The trademark of the Assassin’s Creed series has always been the hooded figure traversing the bustling and beautifully realised city streets from days of yore, and leaping over rooftops to escape city guards. On those terms, Assassin’s Creed III doesn’t disappoint, but it dishes up a game with a distinctly different feel. If you’re expecting more of the same, you need to think again. Gone are the enigmatic heroes of Ezio and Altair and enter stage left comes Connor, the half British, half Native American protagonist of this new story. We also swap the cramped, higgledy-piggledy alleys of Renaissance Europe with the wide open spaces of the New World, in what is a refreshing shift of gear.
Assassin’s Creed III takes the American Revolution as its setting, sweeping us along on a journey through this exciting period in history. This is the biggest AC game to date, offering us more sidequests, naval battles, historic figures and a map that spans New York, Boston and the Frontier in between. The New World becomes your playground and Ubisoft dishes up a smorgasbord of toys to play with.
In the forest you can hunt the likes of cougar, bears, deer, rabbits and wolves. In the cities you can search for the lost pages of Benjamin Franklin’s almanac, fight Red Coats to aid oppressed citizens and liberate parts of the city, search for trinkets and treasure chests and start riots by inciting groups of locals on street corners.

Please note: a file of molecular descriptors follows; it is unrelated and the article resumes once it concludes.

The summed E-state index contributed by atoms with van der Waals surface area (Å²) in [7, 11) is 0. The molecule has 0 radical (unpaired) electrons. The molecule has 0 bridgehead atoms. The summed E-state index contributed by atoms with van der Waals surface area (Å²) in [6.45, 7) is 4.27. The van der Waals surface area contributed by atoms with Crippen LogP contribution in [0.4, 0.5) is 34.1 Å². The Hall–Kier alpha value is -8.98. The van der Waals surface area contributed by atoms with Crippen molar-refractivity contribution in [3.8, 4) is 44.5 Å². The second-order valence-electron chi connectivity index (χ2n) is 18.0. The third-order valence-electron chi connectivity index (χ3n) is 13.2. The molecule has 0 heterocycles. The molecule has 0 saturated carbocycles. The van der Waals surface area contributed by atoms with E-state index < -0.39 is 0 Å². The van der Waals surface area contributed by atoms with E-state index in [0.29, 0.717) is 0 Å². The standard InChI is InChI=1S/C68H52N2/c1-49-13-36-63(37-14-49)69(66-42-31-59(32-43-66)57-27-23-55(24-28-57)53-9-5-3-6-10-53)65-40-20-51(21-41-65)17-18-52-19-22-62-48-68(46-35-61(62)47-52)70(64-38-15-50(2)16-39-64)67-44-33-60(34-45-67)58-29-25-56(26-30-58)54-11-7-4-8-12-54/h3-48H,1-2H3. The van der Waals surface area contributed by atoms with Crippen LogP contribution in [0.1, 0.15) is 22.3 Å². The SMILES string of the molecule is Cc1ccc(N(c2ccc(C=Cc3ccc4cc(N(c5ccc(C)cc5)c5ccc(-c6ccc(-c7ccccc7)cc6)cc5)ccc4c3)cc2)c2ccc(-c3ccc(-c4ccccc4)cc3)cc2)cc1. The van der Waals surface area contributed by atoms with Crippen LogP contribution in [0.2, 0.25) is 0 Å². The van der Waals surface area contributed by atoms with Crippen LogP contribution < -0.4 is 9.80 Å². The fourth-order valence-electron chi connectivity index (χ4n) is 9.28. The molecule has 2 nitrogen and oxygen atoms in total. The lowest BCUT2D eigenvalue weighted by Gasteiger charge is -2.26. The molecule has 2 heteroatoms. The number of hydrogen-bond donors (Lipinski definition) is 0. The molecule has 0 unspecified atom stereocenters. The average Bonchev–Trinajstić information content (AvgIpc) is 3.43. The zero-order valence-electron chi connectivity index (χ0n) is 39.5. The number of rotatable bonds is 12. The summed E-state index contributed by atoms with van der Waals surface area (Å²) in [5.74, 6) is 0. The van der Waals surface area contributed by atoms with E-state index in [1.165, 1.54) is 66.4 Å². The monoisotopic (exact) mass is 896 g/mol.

Sometimes Less is More
This game offers us more content than ever before, but it’s also less coherent than ever. The epic ambition of the game is never quite realised.’In Assassin’s III you can captain a ship, be a trader, hunt animals and sneak the streets as an assassin, but somewhere along the line a disconnect between the game elements sets in. Whilst there are a wealth of ingame distractions, they just aren’t integrated very well. Recruiting and training assassins, which played such a key role in Brotherhood, is now just an afterthought that gets lost. And the trading and crafting elements could quiet easily be removed without losing anything. In fact, it may take concerted effort on your part to figure out how they work because the game doesn’t make it easy to engage with this content, making them essentially pointless.
From the outset, Assassin’s III does wow you with its scale. The game opens in a London opera house, which is the perfect set piece to show off the game’s improvements. This theatre assassination mission is a dazzling display of the amazing, new crowd animation, as well as the new and improved fluid movement, which makes free-running even easier.